However this invasion plays out in the days and weeks ahead, it is unlikely to produce a permanent peace and security for either the Israelis or the Palestinians. The collapse of the U.S.-led peace process demonstrates the unwillingness of either side to make the concessions necessary for a lasting accord. Instead, Israel and Hamas have backed each other into a corner from which neither side can escape without appearing to bend to the other's will, and neither Israel nor Hamas appears to have any interest in doing that.

To respond to this editorial, send an email to Please include your name and contact information.

Copyright © 2015, The Baltimore Sun
Related Content
  • Jerusalem a product of Israeli apartheid

    Jerusalem a product of Israeli apartheid

    Jay Bernstein's letter advocating that Israel "maintain exclusive sovereignty" over Jerusalem ignores the fact that Jerusalem today is under an illegal Israeli military occupation, which is universally condemned by the international community of nations ("U.S. should view Jerusalem as Israel's,"...

  • Israel has acted responsibly against Hamas [Letter]

    Israel has acted responsibly against Hamas [Letter]

    The recent letter writer critical of Israeli actions in Gaza ("Israel committed war crimes during its invasion of Gaza," Oct. 1) conveniently forgets the origins of the Gaza conflict and the effort that Israel made to reduce civilian casualties. Hamas for the last eight years has been firing rockets...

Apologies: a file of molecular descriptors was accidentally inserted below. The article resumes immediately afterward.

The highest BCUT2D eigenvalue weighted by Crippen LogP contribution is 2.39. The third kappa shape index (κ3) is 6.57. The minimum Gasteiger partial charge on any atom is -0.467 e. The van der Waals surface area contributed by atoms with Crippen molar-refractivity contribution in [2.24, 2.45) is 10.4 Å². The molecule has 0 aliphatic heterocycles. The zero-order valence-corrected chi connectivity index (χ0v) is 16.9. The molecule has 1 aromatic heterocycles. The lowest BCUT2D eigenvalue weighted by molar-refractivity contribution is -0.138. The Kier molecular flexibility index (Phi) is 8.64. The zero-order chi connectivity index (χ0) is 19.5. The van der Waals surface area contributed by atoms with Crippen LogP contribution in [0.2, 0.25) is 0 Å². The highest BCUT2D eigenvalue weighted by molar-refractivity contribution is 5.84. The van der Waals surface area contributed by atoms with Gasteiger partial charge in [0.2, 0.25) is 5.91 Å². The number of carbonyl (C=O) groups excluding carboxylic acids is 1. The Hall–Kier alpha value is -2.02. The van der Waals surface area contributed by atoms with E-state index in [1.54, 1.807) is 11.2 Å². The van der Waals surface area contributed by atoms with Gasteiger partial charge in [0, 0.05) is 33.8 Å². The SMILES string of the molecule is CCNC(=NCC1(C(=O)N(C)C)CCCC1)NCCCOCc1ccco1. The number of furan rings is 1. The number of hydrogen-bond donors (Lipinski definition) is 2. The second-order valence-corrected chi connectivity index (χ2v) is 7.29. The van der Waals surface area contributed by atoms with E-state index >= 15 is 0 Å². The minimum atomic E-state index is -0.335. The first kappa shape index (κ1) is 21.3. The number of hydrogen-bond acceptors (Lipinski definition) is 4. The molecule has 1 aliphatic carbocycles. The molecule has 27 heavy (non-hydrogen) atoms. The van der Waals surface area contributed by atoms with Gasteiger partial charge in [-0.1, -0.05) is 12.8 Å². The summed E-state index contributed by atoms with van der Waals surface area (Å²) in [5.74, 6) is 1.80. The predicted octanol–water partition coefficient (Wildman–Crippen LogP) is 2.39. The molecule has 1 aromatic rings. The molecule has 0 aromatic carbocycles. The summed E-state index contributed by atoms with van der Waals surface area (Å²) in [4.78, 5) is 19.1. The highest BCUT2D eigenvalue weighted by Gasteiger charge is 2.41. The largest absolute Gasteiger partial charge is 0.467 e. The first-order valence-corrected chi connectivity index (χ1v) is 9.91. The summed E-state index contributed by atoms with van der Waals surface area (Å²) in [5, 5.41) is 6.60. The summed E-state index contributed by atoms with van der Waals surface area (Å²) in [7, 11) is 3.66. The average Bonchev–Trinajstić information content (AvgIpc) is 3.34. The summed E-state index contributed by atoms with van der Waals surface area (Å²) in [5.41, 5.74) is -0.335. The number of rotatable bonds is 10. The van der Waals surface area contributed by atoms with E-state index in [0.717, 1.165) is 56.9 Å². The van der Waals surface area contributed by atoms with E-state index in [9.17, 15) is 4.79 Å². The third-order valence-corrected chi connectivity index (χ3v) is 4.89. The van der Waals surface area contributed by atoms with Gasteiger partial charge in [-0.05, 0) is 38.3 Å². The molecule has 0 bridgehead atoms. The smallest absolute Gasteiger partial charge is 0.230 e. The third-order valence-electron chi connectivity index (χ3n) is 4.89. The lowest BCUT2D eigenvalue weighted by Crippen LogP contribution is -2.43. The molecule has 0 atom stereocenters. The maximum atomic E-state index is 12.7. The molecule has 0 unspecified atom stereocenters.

• Hold Israel accountable for war crimes

    Hold Israel accountable for war crimes

    The Sun editorial, "Horror in Peshawar" (Dec.16), describes the Taliban attack in Pakistan that left 140 children dead and states, "What happened there can only be described as an atrocity committed by murderous criminals." Why didn't The Sun equally condemn the actions of Israel, which caused...

  • Israel's actions in Gaza were self-defense

    Israel's actions in Gaza were self-defense

    In condemning Israel for finally taking action to counter terrorist and rocket attacks, Ray Gordon ignores the history of the last nine years of the conflict between Hamas and Israel ("Hold Israel accountable for war crimes," Dec. 23). After Israel voluntarily withdrew from Gaza without any reciprocity,...

  • What if Obama spoke to Knesset?

    What if Obama spoke to Knesset?

    I wonder how Benjamin Netanyahu would feel if President Barack Obama wrangled an invitation from an opposition Israeli politician to push the Obama-Iran plan in the Knesset without informing the Israeli prime minister ("Israel spy HQ bucking premier, opposing Iran sanctions," Jan. 23). But that's...

  • Netanyahu speech was pointed, not 'pointless'

    Netanyahu speech was pointed, not 'pointless'

    After reading the full text of the speech by Benjamin Netanyahu before the joint session of Congress, I beg to disagree with The Sun's analysis that the speech was pointless ("Netanyahu's speech," March 4). The Israeli prime minister described in detail the threat of a flawed nuclear agreement...

  • Netanyahu visit: Maybe Congress should delegate all its policy work to foreign leaders

    Netanyahu visit: Maybe Congress should delegate all its policy work to foreign leaders

    Has Speaker John Boehner has a brilliant idea in inviting Israeli Prime Minister Benjamin Netanyahu to speak to Congress on the subject of Iran ("Netanyahu invitation unwise," Jan. 27). What else can he do when, apparently, no Republicans in the House have what it takes to address the issue? Why...

  • Palestinians have more to answer for at the ICC than Israel

    Palestinians have more to answer for at the ICC than Israel

    I must respond to your recent report that the prosecutor of the International Criminal Court has launched a preliminary probe into alleged Israeli war crimes in the Palestinian territories ("International Criminal Court opens probe into possible war crimes in Palestinian territories," Jan. 17).